Thursday, November 1, 2012

"Why I Don’t Want to Know My Genome Sequence"

"Why I Don't Want to Know My Genome Sequence"

Kind of interesting to read this as someone who at least has his own exome sequenced and has learned a lot from it. It's kind of interesting to read it in contrast to my own post explaining why I wanted to sequence myself.

It ends with a funny statement:
An osteoarthritis mutation manifested itself as an inability to play an F chord at age 33. A p53 mutation and then another that bloomed in response to years of orthodontia X-rays gave me thyroid cancer a few years after I gave up the guitar. And I don’t need a genetic test to know I didn’t inherit my father and grandfather’s psychotic depression. 
Ron Crystal, even though he’s among the sequenced, has the right idea: don’t smoke, exercise, eat a healthy diet, and don’t worry about DNA sequences. That’s good enough for me – at least for now.
This is one of those statements used to make one's self feel better about not doing something he or she wants to do. That's my feeling, at least.

To be more specific, let's use myself.

Sure, I could have lived my life thinking my borderline migranes were from caffeine withdrawel and my mother and not bothered to find out the exact mutations likely to cause it and therefore which drugs may actually have a beneficial effect on me. I could have. But I didn't.

I could have lived my life thinking my intestinal issues were due to a bad diet or food allergies. Because clearly copious amounts of salad, low fat, low carb, low salt is a bad diet, right? And clearly my wife who eats the same things and has zero gastrointestinal issues is just lucky. Oh no, it must be food allergies. It couldn't possibly be that I inherited two mutations, one from each parent, that damage a particular gene already known to be causative for gastrointestinal problems (among a number of other things that I happen to have that most general practitioners wouldn't link together).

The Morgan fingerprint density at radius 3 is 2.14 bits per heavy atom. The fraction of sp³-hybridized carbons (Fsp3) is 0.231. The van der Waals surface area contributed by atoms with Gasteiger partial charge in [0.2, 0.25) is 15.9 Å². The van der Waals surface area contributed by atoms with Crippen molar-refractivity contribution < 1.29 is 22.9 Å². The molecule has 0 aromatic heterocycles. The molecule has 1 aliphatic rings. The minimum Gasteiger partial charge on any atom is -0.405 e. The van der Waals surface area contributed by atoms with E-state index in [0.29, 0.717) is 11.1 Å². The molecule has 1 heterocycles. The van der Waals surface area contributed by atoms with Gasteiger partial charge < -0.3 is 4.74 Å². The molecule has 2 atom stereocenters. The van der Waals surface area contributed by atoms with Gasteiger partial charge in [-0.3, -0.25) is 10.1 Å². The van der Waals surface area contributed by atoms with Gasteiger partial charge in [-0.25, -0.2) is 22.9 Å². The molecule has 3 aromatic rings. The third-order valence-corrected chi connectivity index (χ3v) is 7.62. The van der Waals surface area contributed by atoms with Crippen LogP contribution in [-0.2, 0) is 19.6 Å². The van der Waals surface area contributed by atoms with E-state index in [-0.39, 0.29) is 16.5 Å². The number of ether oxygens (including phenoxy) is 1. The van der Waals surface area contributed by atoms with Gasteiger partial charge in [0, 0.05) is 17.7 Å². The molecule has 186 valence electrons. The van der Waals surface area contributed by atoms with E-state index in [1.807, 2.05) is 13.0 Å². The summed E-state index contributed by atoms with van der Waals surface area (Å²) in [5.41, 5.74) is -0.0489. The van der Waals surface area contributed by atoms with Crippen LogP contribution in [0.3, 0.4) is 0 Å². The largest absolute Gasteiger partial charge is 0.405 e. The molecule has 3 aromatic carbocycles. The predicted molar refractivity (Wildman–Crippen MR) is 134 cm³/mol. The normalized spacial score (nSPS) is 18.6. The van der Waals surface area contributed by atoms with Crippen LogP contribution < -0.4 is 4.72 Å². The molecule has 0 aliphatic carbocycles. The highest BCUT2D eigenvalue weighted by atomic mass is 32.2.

I could have survived without knowing I have asthma. Maybe.

I mean, go ahead and live in ignorance if that's your thing. If you're not interested in your own genetics, then fair enough. You're not alone. But it was damn reassuring to me, personally, to figure out exactly what genes are mutated and how those are causing conditions that negatively effect me.

And I would say not only am I healthier, but I'm also more aware of my health. And that's a good thing.

And that genetic information isn't going to expire.

Anyway, let's not devalue our genetics this way. The fact that we don't know everything yet doesn't make the data itself less valuable. Yes, it will take effort to understand but then again, so does nearly everything about your health and life.

I see it as a great thing.


  1. I don't want my genome sequenced. I watch my grandfather through alzheimer's. My father was on the path when he died from other causes. I do not want to know if I have inherited that genetic risk. I want to live my life hoping I can look forward to my old age. If I had current health issues or if there was accessible early treatment then finding out for sure about the alzheimer's might be a price worth paying, but I don't and there isn't.

    I am glad your exome sequence was useful to you, but why the snide tone to those of us who make an active choice to live in ignorance?

    1. Thanks for your post.

      I'm sorry if I came across as snide. I did not intend to deride those who choose to live in ignorance of their own genetics. As I said, many people make that choice and I think it's totally fair for them to feel that way. I know numerous geneticists who feel the same way. But those people do not simultaneously justify their feelings by denigrating the field's current ability to interpret the data, which is a new but rapidly advancing science, and that's really what bugged me about this article.

      There is a stark difference between DTC genomics in which you may find out things you don't want to know and clinical sequencing, in which results would be returned to you on a "need-to-know" basis. I think this is why we haven't seen 23andMe, for example, start to offer DTC exomes generally yet. They must recognize the risk of returning both incidental findings and clinically relevant findings that people may not want to know.

      All of that said, you may not want to know whether you have mutations predisposing you to Alzheimer's, but wouldn't you want your doctor to know that you have mutations predisposing you to breast cancer or prostate cancer?

      That's a problem with the post in question, in my opinion. It blends DTC and clinical sequencing together and treats them similarly.

      My response was also in part a response to the statements in that article that we don't really learn anything positive from getting ourselves sequenced that we wouldn't be able to learn from alternative assays. I completely disagree with those statements.

  2. MJ,
    I am really curious what you learned about your migraines from your exome sequencing. Would you mind providing more details?